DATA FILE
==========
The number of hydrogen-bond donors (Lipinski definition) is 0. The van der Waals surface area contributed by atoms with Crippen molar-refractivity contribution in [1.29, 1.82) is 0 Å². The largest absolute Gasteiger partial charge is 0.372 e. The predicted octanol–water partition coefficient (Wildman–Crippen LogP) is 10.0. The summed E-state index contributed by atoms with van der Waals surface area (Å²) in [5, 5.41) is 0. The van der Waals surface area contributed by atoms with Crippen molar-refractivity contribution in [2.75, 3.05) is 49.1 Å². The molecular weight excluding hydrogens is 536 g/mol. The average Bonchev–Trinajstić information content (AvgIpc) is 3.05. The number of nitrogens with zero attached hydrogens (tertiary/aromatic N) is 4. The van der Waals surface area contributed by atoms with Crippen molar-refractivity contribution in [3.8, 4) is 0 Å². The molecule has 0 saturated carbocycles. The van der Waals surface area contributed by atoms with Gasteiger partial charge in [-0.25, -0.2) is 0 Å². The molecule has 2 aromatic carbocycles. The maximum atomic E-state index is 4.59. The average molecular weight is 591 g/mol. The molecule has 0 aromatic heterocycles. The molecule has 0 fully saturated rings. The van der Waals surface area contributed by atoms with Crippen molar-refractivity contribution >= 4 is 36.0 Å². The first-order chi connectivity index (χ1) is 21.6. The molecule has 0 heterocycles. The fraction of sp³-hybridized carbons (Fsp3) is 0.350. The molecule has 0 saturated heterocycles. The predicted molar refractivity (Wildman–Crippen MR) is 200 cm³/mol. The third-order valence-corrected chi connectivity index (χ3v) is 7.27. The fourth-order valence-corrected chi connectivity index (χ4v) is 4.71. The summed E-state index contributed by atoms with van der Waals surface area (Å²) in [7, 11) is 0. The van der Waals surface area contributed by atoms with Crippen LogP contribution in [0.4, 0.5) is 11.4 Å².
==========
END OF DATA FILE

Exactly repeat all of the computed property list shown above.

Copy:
The number of hydrogen-bond donors (Lipinski definition) is 0. The van der Waals surface area contributed by atoms with Crippen molar-refractivity contribution in [1.29, 1.82) is 0 Å². The largest absolute Gasteiger partial charge is 0.372 e. The predicted octanol–water partition coefficient (Wildman–Crippen LogP) is 10.0. The summed E-state index contributed by atoms with van der Waals surface area (Å²) in [5, 5.41) is 0. The van der Waals surface area contributed by atoms with Crippen molar-refractivity contribution in [2.75, 3.05) is 49.1 Å². The molecular weight excluding hydrogens is 536 g/mol. The average Bonchev–Trinajstić information content (AvgIpc) is 3.05. The number of nitrogens with zero attached hydrogens (tertiary/aromatic N) is 4. The van der Waals surface area contributed by atoms with Crippen molar-refractivity contribution in [3.8, 4) is 0 Å². The molecule has 0 saturated carbocycles. The van der Waals surface area contributed by atoms with Gasteiger partial charge in [-0.25, -0.2) is 0 Å². The molecule has 2 aromatic carbocycles. The maximum atomic E-state index is 4.59. The average molecular weight is 591 g/mol. The molecule has 0 aromatic heterocycles. The molecule has 0 fully saturated rings. The van der Waals surface area contributed by atoms with Crippen molar-refractivity contribution >= 4 is 36.0 Å². The first-order chi connectivity index (χ1) is 21.6. The molecule has 0 heterocycles. The fraction of sp³-hybridized carbons (Fsp3) is 0.350. The molecule has 0 saturated heterocycles. The predicted molar refractivity (Wildman–Crippen MR) is 200 cm³/mol. The third-order valence-corrected chi connectivity index (χ3v) is 7.27. The fourth-order valence-corrected chi connectivity index (χ4v) is 4.71. The summed E-state index contributed by atoms with van der Waals surface area (Å²) in [7, 11) is 0. The van der Waals surface area contributed by atoms with Crippen LogP contribution in [0.4, 0.5) is 11.4 Å².